Almost every town on the island has a Revolution Square.

This one is presided over by two monumental sets of prestigious local artists: the equestrian statue of Lieutenant General Antonio Maceo, a remarkable Cuban independentist of all contests against the Spanish colonial regime, work of the sculptor Alberto Lezcay and, accompanying the hero, 23 enormous steel machetes, work of the plastic artist Guarionex Ferrer.

Beneath the giant mound is a small holographic museum about the life and work of the so-called Bronze Titan.

Other noteworthy buildings lining the square include the Teatro José María Heredia and the National Bus Station.

Loma de San Juan

It was here that the last battle of the Spanish-Cuban-American War took place, with the bloodiest actions recorded in June and July 1898.

Today it is a park, in the Reparto San Juan neighborhood, covered by the monuments left by the American and Cuban military, dedicated to the battle.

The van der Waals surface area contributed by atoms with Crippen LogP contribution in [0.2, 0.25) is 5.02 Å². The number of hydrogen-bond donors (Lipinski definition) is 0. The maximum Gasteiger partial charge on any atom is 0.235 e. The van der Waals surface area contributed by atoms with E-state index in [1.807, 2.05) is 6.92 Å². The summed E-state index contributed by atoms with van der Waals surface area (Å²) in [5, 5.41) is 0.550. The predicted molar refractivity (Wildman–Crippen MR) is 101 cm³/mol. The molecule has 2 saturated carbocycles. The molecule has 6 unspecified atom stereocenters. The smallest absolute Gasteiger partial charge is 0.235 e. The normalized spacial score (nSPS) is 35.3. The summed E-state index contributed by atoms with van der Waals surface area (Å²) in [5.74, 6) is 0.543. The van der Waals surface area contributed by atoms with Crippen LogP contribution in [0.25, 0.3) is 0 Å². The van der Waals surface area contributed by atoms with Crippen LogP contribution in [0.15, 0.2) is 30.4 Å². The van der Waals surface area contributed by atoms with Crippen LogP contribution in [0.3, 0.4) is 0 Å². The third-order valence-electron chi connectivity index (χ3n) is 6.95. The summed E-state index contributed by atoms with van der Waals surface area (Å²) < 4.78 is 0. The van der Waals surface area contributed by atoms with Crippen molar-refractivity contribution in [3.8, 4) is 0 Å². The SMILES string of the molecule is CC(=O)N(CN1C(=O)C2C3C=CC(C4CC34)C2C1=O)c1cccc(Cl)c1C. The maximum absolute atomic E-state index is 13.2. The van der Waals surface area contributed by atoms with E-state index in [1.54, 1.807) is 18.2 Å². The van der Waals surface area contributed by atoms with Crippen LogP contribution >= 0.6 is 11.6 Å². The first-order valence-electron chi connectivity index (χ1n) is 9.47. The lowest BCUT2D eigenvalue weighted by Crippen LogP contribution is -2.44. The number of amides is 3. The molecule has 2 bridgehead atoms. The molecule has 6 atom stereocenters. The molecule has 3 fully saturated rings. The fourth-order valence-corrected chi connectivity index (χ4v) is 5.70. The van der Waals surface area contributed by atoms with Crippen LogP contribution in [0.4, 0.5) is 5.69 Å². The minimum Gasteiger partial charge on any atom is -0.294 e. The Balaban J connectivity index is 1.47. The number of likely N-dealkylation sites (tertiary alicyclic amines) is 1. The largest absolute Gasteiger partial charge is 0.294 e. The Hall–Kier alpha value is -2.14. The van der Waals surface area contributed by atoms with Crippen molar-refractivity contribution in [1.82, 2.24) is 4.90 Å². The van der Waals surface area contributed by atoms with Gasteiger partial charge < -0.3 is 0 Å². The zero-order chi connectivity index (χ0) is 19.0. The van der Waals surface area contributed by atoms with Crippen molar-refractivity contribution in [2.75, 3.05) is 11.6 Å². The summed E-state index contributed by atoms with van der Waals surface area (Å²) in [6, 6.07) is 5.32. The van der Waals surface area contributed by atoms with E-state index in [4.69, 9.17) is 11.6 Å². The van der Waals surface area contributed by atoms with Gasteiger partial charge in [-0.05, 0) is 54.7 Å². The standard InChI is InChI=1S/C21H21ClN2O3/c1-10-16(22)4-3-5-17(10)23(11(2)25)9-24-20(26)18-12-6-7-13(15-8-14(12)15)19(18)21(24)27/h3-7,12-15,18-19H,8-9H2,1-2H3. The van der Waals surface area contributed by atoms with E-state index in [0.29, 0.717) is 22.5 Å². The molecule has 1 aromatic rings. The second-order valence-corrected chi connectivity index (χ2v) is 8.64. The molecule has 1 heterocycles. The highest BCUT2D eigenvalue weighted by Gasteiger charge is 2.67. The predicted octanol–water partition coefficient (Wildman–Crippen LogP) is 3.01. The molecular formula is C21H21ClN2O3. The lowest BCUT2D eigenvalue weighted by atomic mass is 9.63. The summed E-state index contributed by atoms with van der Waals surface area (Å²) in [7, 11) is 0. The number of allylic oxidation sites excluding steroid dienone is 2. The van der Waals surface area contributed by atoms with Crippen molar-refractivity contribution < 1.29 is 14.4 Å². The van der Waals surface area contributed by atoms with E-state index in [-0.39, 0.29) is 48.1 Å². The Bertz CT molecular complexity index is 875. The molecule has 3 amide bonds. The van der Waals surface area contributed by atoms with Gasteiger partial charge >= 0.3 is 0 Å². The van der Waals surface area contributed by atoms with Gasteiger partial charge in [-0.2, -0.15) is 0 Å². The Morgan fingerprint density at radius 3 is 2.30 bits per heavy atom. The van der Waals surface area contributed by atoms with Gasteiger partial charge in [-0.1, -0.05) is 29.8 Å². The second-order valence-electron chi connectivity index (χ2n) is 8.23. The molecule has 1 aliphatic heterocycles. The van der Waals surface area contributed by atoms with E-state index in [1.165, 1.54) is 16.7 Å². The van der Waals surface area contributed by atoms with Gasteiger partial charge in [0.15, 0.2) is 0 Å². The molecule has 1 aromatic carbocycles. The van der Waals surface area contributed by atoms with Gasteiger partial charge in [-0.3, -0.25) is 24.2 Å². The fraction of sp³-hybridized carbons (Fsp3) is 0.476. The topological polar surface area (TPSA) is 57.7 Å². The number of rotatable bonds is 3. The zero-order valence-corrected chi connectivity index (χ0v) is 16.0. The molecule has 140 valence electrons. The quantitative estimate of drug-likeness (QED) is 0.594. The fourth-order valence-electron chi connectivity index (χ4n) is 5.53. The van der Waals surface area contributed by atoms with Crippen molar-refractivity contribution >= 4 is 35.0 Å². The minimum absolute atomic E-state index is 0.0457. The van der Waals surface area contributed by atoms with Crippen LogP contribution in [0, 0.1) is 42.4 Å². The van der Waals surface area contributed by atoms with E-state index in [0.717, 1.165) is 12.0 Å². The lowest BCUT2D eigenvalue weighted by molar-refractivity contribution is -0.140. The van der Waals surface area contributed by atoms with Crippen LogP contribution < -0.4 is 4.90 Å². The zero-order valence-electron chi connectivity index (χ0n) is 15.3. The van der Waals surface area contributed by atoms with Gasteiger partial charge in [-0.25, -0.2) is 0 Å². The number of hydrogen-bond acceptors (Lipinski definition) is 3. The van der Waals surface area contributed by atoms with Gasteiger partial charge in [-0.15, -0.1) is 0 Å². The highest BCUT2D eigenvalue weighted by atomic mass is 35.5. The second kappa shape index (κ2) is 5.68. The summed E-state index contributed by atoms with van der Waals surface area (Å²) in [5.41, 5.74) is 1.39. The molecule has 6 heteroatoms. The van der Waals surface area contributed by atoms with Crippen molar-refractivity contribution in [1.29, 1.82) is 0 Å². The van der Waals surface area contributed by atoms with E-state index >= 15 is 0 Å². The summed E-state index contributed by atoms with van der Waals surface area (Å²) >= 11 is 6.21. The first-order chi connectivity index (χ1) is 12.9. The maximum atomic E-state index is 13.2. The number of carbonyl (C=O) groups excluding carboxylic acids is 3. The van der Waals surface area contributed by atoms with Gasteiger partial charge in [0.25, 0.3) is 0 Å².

It is a beautiful passive place, with structures for small children in the Parque de Diversiones – identifiable by their big wheel – at the foot of the hill.

To know more about it : History of Loma de San Juan

Avenida Garzón

If you want to discover the real Santiago, head towards Avenida Victoria de Garzón. It is one of the main streets of the city.There are more activities and stalls on weekends, but it is also worth a visit during the week.Recommendations: Try street food such as roast suckling pig, ice cream or pizza.

Cementerio Santa Ifigenia